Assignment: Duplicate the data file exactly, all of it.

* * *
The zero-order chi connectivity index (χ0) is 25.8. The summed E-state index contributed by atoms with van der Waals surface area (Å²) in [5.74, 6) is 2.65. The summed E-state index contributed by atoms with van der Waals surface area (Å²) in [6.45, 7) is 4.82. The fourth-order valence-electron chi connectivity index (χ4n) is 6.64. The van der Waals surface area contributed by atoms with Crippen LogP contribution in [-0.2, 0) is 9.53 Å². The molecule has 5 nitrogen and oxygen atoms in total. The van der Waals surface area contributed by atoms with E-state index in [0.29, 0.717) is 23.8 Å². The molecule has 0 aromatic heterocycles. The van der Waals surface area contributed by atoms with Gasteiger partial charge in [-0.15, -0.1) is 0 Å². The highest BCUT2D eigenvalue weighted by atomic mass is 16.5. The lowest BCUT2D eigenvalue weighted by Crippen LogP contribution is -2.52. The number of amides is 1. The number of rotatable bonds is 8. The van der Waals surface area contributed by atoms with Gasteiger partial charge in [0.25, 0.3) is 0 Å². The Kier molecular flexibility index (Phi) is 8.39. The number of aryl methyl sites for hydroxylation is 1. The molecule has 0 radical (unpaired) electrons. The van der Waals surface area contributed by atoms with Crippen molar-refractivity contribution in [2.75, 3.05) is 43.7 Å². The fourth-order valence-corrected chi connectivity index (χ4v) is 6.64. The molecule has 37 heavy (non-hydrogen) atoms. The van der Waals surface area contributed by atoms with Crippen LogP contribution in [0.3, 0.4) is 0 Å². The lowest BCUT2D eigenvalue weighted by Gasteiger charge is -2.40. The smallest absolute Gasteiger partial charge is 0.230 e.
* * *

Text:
The zero-order chi connectivity index (χ0) is 25.8. The summed E-state index contributed by atoms with van der Waals surface area (Å²) in [5.74, 6) is 2.65. The summed E-state index contributed by atoms with van der Waals surface area (Å²) in [6.45, 7) is 4.82. The fourth-order valence-electron chi connectivity index (χ4n) is 6.64. The van der Waals surface area contributed by atoms with Crippen LogP contribution in [-0.2, 0) is 9.53 Å². The molecule has 5 nitrogen and oxygen atoms in total. The van der Waals surface area contributed by atoms with E-state index in [0.29, 0.717) is 23.8 Å². The molecule has 0 aromatic heterocycles. The van der Waals surface area contributed by atoms with Gasteiger partial charge in [-0.15, -0.1) is 0 Å². The highest BCUT2D eigenvalue weighted by atomic mass is 16.5. The lowest BCUT2D eigenvalue weighted by Crippen LogP contribution is -2.52. The number of amides is 1. The number of rotatable bonds is 8. The van der Waals surface area contributed by atoms with Gasteiger partial charge in [0.25, 0.3) is 0 Å². The Kier molecular flexibility index (Phi) is 8.39. The number of aryl methyl sites for hydroxylation is 1. The molecule has 0 radical (unpaired) electrons. The van der Waals surface area contributed by atoms with Crippen molar-refractivity contribution in [2.75, 3.05) is 43.7 Å². The fourth-order valence-corrected chi connectivity index (χ4v) is 6.64. The molecule has 37 heavy (non-hydrogen) atoms. The van der Waals surface area contributed by atoms with Crippen LogP contribution in [0.3, 0.4) is 0 Å². The lowest BCUT2D eigenvalue weighted by Gasteiger charge is -2.40. The smallest absolute Gasteiger partial charge is 0.230 e.